Tag Archives: emily-thornberry

England toilet paper

Have we reached peak flag?

There are some days when I couldn’t feel more alienated from UK politics, and today is one of them. While we are still struggling to comprehend why the people of Rochester and Strood just re-elected an MP who is a virtual caricature of every worst Westminster character trait imaginable in what they seem to think is a defiant anti-Westminster rebuff, Labour opted to lose it completely. They sacked Emily Thornberry from the front bench for posting a picture of a house with three England flags in the window alongside in a way that might be construed as mildly passive-aggressive. Sacked immediately by an apparently furious Ed Miliband, we’ve been bombarded today by pictures of the house’s occupant, nicknamed “White Van Dan” riding around Islington in his van, which has now been covered by Sun newspaper stickers. Meanwhile, asked what he thinks whenever he sees a white van, Ed Miliband came up with the ultimate Thick-Of-It-ism by replying “respect“.

Hanging over all this is the spectre of Gillian Duffy, the pensioner from Rochdale who Gordon Brown unwisely called a bigoted woman while wearing a live microphone during the 2010 general election campaign. In both cases, the response has seemed as out of touch if less authentic than the original offence. In fact, the only thing less authentic is the manufactured outrage whipped up by the media and Labour’s rivals which caused the apologies in the first place.

Labour aren’t just the victims of this. Just yesterday, Labour’s new anti-Green unit had managed to get the Evening Standard to publish a story attacking Green Party leader Natalie Bennett for the apparently egregious offence of travelling across Europe in a comfortable train instead of the indignity of squatting in one of those flying toilets that passes for a RyanAir plane. As someone who did something rather similar last month, albeit mostly out of a desire for comfort rather than wanting to minimise carbon emissions, I struggle to understand what the fuss is about. I certainly struggle to understand why Labour thinks this is going to alienate potential voters from the Green Party.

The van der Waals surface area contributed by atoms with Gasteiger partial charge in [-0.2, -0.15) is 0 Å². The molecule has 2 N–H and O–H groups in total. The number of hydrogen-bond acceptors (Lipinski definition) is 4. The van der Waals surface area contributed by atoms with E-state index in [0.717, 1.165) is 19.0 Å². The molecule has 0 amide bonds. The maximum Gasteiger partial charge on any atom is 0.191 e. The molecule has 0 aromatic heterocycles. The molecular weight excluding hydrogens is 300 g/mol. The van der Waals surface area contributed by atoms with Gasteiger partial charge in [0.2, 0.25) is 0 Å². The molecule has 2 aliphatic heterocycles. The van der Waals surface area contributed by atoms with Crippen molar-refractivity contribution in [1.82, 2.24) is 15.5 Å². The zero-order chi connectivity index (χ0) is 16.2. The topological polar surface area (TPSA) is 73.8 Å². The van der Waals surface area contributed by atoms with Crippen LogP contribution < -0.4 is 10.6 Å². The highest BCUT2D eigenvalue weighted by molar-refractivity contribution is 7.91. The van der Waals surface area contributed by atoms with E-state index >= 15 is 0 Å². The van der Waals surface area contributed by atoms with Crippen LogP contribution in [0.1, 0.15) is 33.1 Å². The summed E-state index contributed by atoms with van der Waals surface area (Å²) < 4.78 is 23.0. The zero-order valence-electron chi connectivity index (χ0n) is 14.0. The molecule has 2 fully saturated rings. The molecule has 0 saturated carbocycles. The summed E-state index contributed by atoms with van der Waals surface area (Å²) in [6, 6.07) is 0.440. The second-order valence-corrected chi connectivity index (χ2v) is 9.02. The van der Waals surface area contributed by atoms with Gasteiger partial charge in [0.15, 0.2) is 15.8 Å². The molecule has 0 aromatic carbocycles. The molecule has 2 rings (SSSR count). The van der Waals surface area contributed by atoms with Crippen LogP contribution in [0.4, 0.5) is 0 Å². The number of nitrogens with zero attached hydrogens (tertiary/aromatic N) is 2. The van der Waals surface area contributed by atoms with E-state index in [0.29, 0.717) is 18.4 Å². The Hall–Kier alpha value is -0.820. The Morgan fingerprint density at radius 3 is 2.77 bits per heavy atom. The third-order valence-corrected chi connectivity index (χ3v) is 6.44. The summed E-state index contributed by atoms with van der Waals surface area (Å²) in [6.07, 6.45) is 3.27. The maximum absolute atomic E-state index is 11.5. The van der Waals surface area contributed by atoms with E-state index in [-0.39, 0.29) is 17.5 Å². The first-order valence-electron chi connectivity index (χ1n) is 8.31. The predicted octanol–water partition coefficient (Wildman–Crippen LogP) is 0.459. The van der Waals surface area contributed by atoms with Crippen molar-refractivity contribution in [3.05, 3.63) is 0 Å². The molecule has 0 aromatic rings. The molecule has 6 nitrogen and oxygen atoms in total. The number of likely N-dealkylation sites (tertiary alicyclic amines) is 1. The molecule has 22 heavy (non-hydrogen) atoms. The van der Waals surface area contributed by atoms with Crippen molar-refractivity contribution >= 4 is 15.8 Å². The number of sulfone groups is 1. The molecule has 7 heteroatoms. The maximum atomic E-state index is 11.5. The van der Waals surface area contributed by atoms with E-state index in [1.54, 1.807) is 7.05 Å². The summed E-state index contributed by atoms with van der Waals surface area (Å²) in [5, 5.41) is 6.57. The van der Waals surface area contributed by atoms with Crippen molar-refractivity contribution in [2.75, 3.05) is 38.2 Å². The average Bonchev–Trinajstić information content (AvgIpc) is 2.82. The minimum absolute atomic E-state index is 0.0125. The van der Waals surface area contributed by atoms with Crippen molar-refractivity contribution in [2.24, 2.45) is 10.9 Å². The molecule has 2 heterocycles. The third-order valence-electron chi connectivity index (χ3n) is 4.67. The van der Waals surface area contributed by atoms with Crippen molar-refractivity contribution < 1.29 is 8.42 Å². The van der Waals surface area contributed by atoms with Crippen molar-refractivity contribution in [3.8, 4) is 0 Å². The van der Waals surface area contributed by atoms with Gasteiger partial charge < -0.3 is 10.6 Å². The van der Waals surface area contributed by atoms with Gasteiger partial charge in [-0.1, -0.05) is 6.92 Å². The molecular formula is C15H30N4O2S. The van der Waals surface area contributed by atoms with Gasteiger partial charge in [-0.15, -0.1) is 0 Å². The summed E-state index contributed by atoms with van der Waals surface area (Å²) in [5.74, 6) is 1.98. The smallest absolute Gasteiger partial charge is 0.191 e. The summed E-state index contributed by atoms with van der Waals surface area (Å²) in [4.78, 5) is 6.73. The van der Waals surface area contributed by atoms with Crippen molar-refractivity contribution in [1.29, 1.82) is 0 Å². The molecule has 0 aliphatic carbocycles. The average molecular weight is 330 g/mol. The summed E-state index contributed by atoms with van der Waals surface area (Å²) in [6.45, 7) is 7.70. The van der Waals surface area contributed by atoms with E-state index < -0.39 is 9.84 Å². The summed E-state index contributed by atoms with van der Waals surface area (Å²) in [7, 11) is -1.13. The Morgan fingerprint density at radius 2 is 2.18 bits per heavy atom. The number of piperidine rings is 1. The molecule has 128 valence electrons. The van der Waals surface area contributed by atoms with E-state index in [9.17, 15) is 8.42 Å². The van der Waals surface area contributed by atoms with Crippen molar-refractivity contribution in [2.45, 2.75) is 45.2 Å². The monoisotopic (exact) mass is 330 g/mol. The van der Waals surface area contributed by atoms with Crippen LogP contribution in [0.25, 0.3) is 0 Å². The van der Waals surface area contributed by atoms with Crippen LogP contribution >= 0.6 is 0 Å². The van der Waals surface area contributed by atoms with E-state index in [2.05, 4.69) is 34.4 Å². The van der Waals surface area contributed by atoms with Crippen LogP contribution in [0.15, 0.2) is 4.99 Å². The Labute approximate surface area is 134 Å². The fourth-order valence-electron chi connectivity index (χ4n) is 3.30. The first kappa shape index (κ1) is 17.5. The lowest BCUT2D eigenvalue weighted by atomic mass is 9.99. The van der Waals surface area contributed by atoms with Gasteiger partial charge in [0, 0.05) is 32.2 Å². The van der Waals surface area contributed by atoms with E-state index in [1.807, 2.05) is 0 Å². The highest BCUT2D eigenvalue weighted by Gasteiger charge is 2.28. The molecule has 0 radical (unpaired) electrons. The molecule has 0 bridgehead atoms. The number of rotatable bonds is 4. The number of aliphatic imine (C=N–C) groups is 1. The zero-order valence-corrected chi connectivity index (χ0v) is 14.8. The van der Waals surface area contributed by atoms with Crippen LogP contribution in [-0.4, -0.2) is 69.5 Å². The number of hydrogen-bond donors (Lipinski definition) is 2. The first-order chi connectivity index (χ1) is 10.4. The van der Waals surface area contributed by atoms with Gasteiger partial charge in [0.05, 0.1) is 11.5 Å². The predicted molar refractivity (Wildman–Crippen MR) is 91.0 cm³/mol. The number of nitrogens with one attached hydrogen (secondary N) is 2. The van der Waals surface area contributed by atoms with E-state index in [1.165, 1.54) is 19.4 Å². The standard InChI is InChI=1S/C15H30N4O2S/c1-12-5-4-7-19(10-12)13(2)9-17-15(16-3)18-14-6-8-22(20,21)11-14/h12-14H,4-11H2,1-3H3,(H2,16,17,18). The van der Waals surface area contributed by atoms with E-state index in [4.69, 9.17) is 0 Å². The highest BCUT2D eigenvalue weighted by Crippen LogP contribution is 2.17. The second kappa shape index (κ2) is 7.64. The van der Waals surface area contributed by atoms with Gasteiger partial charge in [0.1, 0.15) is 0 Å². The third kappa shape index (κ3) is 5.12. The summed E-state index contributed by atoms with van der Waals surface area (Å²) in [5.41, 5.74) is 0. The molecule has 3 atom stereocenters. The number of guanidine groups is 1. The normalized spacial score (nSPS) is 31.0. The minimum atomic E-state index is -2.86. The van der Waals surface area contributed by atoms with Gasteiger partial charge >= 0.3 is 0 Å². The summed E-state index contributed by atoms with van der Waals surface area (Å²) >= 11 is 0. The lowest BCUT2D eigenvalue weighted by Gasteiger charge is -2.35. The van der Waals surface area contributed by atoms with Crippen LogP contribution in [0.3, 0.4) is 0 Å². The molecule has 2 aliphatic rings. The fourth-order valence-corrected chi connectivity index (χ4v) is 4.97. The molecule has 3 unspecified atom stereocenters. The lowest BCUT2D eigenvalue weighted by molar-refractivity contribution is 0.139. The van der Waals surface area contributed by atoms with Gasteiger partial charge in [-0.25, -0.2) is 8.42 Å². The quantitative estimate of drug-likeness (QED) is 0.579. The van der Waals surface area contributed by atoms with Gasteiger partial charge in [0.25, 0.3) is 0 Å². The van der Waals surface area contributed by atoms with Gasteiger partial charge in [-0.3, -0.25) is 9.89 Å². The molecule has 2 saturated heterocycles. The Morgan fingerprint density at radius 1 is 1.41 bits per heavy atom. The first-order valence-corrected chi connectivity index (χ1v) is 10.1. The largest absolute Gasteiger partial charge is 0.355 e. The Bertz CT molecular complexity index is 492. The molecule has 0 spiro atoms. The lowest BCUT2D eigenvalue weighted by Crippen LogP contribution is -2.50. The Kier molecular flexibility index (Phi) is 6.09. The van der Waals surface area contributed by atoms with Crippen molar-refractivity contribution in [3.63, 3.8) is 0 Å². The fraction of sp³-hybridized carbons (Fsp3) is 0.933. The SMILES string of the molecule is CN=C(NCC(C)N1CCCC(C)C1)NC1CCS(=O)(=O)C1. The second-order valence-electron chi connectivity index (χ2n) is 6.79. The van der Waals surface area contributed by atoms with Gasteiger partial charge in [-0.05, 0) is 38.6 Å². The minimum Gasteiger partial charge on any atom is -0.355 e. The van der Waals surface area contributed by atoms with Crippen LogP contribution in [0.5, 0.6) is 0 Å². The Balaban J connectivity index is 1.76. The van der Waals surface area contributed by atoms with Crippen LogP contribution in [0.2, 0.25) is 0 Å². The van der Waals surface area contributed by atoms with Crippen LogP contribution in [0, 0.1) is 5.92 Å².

Much of what I wrote about Norman Baker’s treatment following his resignation earlier this month also applies to this latest debacle. I’m growing increasingly despairing of politicians’ craven need to indulge every reactionary twinge, as long as it emerges from a housing estate. Don’t be fooled into thinking this is genuine concern for the poor and marginalised in society however; I have no idea if White Van Dan receives benefits or not, but under different circumstances he is exactly the kind of bloke that the Sun typically vilifies for being a scrounger, with Labour cheerleading behind it. If you’re poor, the political class hate you; yet if you say something like “it’s not racist to want to kick brown people out of the country”, you are fêted and patronised as the authentic voice of the working classes. Meanwhile, the under-25s are looking at having their benefits slashed regardless of whether Labour or the Tories win a plurality at the next general election. And despite housing being one of the biggest single causes of poverty and social immobility, none of the parties appear to be interest in doing much about it.

The thing is, as a strategy for marginalising the far right, it doesn’t work, at all, as Ukip’s surge in recent years and the BNP’s upswing before that has repeatedly demonstrated. We are fortunate in this country in that most of our far right parties are so venal that they tend to turn in on themselves as soon as they get a whiff of success (helped along by organisations like Hope Not Hate). The BNP and English Defence League both spectacularly self-destructed, as indeed did Ukip 10 years ago following Robert Kilroy Silk’s attempts at a takeover. And looking at the oddballs which Ukip got elected as MEPs this year, there’s a good chance they will self-destruct again.

But by not challenging the very thing they stand for, all the main parties have achieved is to grow the reactionary core vote. As parties collapse, new ones rise up and quickly take their place. If Nigel Farage does self-immolate at some point, you can bet that there’s another smooth talking, slimy public former public schoolboy ready to take his place.